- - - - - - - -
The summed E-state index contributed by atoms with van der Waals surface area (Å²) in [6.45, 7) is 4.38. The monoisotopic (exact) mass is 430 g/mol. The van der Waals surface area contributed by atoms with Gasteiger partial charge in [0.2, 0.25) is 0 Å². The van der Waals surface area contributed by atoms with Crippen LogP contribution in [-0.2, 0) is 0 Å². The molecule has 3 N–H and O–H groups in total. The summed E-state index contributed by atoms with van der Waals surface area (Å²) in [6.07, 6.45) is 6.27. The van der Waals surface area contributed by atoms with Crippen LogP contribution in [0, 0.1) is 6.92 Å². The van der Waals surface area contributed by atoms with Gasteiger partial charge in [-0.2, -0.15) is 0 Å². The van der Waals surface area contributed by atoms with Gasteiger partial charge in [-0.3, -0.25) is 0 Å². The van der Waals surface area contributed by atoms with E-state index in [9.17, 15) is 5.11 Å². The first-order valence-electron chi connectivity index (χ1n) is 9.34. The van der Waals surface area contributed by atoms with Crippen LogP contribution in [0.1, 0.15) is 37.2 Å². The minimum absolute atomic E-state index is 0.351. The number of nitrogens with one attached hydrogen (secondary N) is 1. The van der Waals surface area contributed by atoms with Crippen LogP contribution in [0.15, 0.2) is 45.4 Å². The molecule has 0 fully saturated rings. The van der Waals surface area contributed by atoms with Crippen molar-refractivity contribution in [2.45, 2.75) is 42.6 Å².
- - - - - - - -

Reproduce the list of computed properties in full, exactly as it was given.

The summed E-state index contributed by atoms with van der Waals surface area (Å²) in [6.45, 7) is 4.38. The monoisotopic (exact) mass is 430 g/mol. The van der Waals surface area contributed by atoms with Gasteiger partial charge in [0.2, 0.25) is 0 Å². The van der Waals surface area contributed by atoms with Crippen LogP contribution in [-0.2, 0) is 0 Å². The molecule has 3 N–H and O–H groups in total. The summed E-state index contributed by atoms with van der Waals surface area (Å²) in [6.07, 6.45) is 6.27. The van der Waals surface area contributed by atoms with Crippen LogP contribution in [0, 0.1) is 6.92 Å². The van der Waals surface area contributed by atoms with Gasteiger partial charge in [-0.2, -0.15) is 0 Å². The van der Waals surface area contributed by atoms with Gasteiger partial charge in [-0.3, -0.25) is 0 Å². The van der Waals surface area contributed by atoms with E-state index in [9.17, 15) is 5.11 Å². The first-order valence-electron chi connectivity index (χ1n) is 9.34. The van der Waals surface area contributed by atoms with Crippen LogP contribution in [0.1, 0.15) is 37.2 Å². The minimum absolute atomic E-state index is 0.351. The number of nitrogens with one attached hydrogen (secondary N) is 1. The van der Waals surface area contributed by atoms with Crippen LogP contribution in [0.15, 0.2) is 45.4 Å². The molecule has 0 fully saturated rings. The van der Waals surface area contributed by atoms with Crippen molar-refractivity contribution in [2.45, 2.75) is 42.6 Å².